What's Different About North Korea's Latest Missile Launch (And Why Washington Should Worry)

A North Korean People’s Army service member photographs Rex Tillerson at the Korean border. Flickr/U.S. Forces Korea

Pyongyang’s willingness to violate UN resolutions so quickly after Moon’s inauguration shows that it will not act benevolently toward the new president.

This is also North Korea’s first provocation since Moon Jae-in was elected president of South Korea on May 9. Moon, a left-of-center candidate, has criticized his predecessors and Washington, DC for an overreliance on sanctions and pressure tactics. Instead, he advocates a return to the less conditional engagement policies of previous liberal presidents, including Roh Moo-hyun for whom Moon served as chief of staff. Roh’s term was marked by tense relations with Washington over policy differences on North Korea.

Moon sees economic engagement with North Korea as a means of bringing the north back to the negotiating table and eventually achieving “economic unification” of the two Koreas. North Korea’s willingness to violate UN resolutions so quickly after Moon’s inauguration shows that the regime will not act any more benevolently to Moon than to his conservative predecessors. In 2009, Pyongyang similarly disabused President Obama of his view that the regime would act differently than it had under George W. Bush.

Moon “strongly condemn[ed]” the missile launch and declared that while “South Korea remains open to the possibility of dialogue with North Korea, it is only possible when North Korea shows a change in attitude.”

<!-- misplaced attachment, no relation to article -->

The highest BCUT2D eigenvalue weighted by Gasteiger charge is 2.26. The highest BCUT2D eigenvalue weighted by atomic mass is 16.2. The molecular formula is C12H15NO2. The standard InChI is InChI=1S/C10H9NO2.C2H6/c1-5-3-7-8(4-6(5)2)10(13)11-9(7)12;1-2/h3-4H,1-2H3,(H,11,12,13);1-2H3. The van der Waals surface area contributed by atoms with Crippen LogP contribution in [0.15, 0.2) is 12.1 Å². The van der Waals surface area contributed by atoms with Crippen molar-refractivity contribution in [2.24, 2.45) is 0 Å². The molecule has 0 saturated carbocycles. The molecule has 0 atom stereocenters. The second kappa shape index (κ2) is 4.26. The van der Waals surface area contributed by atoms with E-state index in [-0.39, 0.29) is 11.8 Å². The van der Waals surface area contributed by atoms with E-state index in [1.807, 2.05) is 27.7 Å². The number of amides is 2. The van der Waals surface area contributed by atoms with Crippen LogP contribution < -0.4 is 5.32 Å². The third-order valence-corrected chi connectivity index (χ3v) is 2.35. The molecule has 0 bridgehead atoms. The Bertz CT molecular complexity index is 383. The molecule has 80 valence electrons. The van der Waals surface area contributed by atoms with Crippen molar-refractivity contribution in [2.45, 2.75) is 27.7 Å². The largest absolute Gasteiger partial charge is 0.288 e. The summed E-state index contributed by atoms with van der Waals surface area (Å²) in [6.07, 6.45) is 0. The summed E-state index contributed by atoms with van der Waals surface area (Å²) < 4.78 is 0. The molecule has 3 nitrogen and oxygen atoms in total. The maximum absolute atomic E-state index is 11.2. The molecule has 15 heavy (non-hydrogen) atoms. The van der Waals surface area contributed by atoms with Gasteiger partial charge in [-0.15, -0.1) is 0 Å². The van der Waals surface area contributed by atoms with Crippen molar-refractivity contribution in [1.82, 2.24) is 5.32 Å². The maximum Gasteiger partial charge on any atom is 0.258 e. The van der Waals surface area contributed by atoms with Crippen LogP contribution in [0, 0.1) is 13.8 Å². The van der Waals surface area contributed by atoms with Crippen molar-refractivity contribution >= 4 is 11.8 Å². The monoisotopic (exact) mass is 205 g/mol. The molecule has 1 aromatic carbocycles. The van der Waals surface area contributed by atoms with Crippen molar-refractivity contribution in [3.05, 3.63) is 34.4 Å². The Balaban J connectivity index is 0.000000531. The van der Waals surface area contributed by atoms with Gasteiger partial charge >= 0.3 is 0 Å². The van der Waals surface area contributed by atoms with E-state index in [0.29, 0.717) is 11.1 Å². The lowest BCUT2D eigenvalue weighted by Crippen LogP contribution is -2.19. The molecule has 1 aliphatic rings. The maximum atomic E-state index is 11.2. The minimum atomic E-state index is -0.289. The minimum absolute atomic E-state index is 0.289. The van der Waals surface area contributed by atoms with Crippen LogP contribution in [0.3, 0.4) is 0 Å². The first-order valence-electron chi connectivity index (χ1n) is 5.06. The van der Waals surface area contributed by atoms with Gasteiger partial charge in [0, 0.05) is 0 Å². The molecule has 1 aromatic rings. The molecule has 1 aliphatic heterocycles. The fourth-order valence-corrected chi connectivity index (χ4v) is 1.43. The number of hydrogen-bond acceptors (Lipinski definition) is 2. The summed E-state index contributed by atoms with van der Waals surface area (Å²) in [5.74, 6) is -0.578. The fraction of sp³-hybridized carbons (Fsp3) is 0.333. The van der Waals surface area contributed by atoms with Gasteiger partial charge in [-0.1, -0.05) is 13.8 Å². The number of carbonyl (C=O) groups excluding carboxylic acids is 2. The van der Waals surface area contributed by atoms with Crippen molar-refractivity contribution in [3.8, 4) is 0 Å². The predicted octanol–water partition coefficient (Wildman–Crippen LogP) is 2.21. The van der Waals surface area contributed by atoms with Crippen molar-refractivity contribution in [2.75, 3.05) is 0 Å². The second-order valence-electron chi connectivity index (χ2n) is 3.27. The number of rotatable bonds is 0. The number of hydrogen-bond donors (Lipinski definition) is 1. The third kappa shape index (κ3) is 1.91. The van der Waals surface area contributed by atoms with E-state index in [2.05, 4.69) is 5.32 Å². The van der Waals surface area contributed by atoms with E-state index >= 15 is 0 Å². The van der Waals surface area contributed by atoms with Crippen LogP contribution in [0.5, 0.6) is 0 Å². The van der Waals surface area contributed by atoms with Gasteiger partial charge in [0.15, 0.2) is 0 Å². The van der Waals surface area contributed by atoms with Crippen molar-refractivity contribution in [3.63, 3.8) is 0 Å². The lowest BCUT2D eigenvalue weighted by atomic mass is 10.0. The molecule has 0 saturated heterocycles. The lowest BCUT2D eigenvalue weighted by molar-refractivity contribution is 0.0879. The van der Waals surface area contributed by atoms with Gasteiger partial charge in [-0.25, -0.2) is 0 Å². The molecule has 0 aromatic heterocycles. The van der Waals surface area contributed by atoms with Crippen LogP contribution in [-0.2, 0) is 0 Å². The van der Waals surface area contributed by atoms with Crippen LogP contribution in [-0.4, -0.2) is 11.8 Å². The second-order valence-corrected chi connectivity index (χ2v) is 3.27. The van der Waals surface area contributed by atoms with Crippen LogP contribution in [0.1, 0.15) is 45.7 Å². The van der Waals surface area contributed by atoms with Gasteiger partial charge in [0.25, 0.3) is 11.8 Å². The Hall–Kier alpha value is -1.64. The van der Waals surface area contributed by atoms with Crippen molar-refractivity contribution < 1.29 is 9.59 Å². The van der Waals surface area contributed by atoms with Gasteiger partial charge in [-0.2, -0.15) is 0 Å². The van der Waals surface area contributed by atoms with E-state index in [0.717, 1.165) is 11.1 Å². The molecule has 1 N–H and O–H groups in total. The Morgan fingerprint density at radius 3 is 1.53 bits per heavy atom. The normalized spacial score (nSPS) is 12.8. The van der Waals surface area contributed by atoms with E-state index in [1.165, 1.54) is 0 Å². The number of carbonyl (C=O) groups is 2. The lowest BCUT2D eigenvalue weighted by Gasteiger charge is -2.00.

More Pressure Needed

North Korea’s defiance of the international community was particularly embarrassing for China since the launch occurred as their leaders were assembled in Beijing for the Belt and Road Forum. If Beijing does not respond firmly to Pyongyang’s violation of UN resolutions, then President Trump should end his restraint on imposing stronger sanctions on Pyongyang as well as more fully enforcing U.S. laws through secondary sanctions on Chinese violators.

Moon now faces a dilemma on pursuing his intended engagement towards North Korea or defending UN resolutions. While his initial response appears pragmatic, there are concerns in Washington that he will return to the one-sided provision of economic largesse to Pyongyang without first demanding compliance with UN resolutions or the regime’s previous pledges to denuclearize.

Bruce Klingner is the senior research fellow for Northeast Asia in The Heritage Foundation’s Asian Studies Center.

Image: A North Korean People’s Army service member photographs Rex Tillerson at the Korean border. Flickr/U.S. Forces Korea

Pages